The region’s myth and its name emerged around the same time. For a long time, I assumed — as do many people I’ve asked — that people say “Middle West,” or “Midwest” because they’re talking about the part of the country that had once been “the West,” but was less so as the country’s borders moved farther in that direction. It turns out that this isn’t true. Instead, it emerged in the early 20th century as a way of describing a region that was widely seen, illogically, as both dynamic and reassuringly old-fashioned. The name wasn’t about geography or history but the image of the place: halfway between city and country, rural past and industrialized future. It’s not “middle” in that it’s the middle of the country (just look at a map). It’s “middle” in the way a middle-aged person is considered to be “middle”: It’s even-tempered, mature. It’s America, aged just right.

Not accidentally, the 1910s and ’20s were the period when historian Frederick Jackson Turner enjoyed great scholarly and popular success. You may or may not recognize the name, but his influence on both historians and general readers has been vast. He first presented his influential “Frontier Thesis” in his 1893 essay “The Significance of the Frontier in American History.” He argued that as the American frontier successively moved west — via war with and removal of Native Americans, the Louisiana Purchase, the Gold Rush, and the Homestead Act — the same five stages of civilization continually played themselves out.

First there were Native Americans and white frontiersmen disrupted by traders, who make room for pastoralists, who are followed by farmers and eventually farm towns, which yield to manufacturers, and, finally, cities. This thesis appealed to historians because, among other things, it offered a simple answer to the question “What is distinctive about the United States?” In an era defined by nationalism, this question seemed to need answering. The moving panorama of Turner’s five stages offered a visual image of what made the US special among nations. As Turner developed his ideas, he came to see the Middle West as the part of America tasked with “adapting democracy to the vast economic organization of the present.” It was where raw pioneer vigor and complex social organization lay together on a feather mattress, and what they produced was not simply people or a way of life but the American character itself.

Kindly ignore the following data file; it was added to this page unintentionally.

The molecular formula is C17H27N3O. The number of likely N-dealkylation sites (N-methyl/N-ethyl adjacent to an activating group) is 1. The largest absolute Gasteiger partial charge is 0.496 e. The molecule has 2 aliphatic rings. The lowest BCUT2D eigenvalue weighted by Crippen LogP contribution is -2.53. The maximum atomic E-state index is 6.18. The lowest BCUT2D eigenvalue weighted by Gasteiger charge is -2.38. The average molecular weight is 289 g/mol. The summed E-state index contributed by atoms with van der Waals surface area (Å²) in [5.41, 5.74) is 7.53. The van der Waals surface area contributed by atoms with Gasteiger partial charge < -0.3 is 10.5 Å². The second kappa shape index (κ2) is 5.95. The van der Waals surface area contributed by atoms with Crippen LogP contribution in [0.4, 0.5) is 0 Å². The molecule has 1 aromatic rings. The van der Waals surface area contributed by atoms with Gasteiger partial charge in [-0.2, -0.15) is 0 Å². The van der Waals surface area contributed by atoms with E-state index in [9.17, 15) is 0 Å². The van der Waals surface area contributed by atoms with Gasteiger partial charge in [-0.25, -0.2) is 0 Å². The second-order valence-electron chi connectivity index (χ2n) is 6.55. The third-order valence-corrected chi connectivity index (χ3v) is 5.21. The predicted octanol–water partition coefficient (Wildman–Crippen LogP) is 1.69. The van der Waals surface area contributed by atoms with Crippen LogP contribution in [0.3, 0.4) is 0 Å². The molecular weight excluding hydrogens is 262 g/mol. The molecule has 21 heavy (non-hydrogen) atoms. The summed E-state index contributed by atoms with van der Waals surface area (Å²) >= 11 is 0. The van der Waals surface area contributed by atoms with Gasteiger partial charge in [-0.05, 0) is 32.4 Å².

Contemporary historians dispute virtually every aspect of Turner’s argument, but its sheer convenience made the narrative he created hard to pass up. Sociologists and social critics, historians, novelists — none of them could resist a concept that seemed to offer the Midwest (an abbreviation that caught on in midcentury) as a place where you could get direct access to what was “truly” American. And given how often Americans have tended to see ourselves, to position ourselves, as the latest or final stage of human history — the world’s “last best hope,” as an Illinois president once put it — it gives the Midwest an almost religious significance. Here, humanity has finally arrived.

There is something deeply unsettling in the idea that one has already arrived. It provokes disappointment on the one hand — is this all? — and anxiety on the other, a sense that one is not yet fit somehow. It leads to a strange kind of self-contempt and self-alienation.

When I was a teenager growing up in Michigan, I felt that if the place I lived in was normality incarnate, then normality itself was the wrong fit for me. If history seemed like something that happened to other people, located elsewhere, so did the future. I had no expectations for it; it hadn’t even occurred to me to have expectations for it. Why rush your way into more of the same?

Sometimes I walked over to the 76 gas station, where two friends of mine worked the night shift. There they conducted a kind of ongoing dirtbag salon: free drinks from the soda fountain, Dead Milkmen on the tape player. One evening, a guy I vaguely knew who had graduated high school early stopped to buy milk. We walked to his house, and he spoke a truth about his life that was so obvious and so personal that I’d never acknowledged it was also the truth of mine: I had to get out of here. It was so lonely.